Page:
Farm Export Rules
The Agriculture Department, moving to comply with a ruling by the World Trade Organization, yesterday overhauled a program that helps U.S. farmers sell $3 billion worth of products a year to more than 75 countries.
The program had been challenged by Brazil on the grounds that it gave the United States an unfair advantage in selling farm products to customers abroad. It guaranteed lenders that the U.S. government would pay off loans to foreign food importers in the event of defaults.
While the program will continue, fees paid by exporters will have to reflect the higher risk on loans to financially vulnerable countries.
Adults Warned of Risk
U.S. regulators alerted the public yesterday to a potential link between antidepressant use and suicidal behavior in adults and urged close monitoring of anyone taking the widely prescribed drugs.
The warning was prompted by recent scientific publications that suggested a connection, the Food and Drug Administration said. The FDA had recommended in March 2004 that all antidepressant users be monitored for signs of worsening depression or suicidal behavior and later concluded that the drugs did add risk for children and teenagers.
Officials are trying to determine whether the medicines may provoke suicidal thoughts or actions in adults. The review is expected to take a year or longer.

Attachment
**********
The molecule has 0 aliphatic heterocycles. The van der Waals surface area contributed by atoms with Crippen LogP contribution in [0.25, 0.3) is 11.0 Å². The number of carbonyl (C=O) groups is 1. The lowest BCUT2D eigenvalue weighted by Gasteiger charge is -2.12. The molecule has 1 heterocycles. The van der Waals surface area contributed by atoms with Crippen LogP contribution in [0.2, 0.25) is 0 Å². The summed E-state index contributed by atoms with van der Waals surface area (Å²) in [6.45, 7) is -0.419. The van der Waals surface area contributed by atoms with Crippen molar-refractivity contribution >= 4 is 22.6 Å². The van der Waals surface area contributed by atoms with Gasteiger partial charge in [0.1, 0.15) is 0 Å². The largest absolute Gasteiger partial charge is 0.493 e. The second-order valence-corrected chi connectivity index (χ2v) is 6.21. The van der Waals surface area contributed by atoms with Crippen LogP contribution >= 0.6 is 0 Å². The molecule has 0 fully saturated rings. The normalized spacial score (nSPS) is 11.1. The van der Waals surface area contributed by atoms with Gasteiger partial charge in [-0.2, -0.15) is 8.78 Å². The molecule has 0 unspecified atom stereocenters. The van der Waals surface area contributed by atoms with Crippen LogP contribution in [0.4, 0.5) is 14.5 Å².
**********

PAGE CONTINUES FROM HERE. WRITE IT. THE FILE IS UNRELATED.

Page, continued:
Military bases in Hawaii and California are among several that a commission is considering adding to Defense Secretary Donald H. Rumsfeld's list of proposed closures.
In a letter sent yesterday to the Pentagon chief, the panel's chairman, Anthony J. Principi, identified additional bases the commission may recommend closing and asked for an explanation of why the Pentagon decided to leave those facilities open.
Specifically, the letter asks why the Marine Corps Recruit Depot and the Navy Broadway Complex, both in San Diego, and the U.S. Naval Shipyard at Pearl Harbor, Hawaii, were not slated for closure.
It also questions the Pentagon's decision to downsize rather than close the Naval Air Station in Brunswick, Maine; Pope Air Force Base in North Carolina; and Grand Forks Air Force Base in North Dakota.
U.S. Sues Makers
Of Bulletproof Vests
The government yesterday sued the top U.S. supplier of bullet-resistant police vests and the Japanese manufacturer of the protective synthetic fiber used in the vests, contending they conspired to hide evidence that the body armor could be defective.
Second Chance Body Armor Inc. of Central Lake, Mich., and Toyobo Co. knew that the vests' ability to stop bullets was overstated, but Second Chance sold them anyway to local, state and federal police, according to the lawsuit, filed in U.S. District Court in Washington.
-- From News Services
and Staff Reports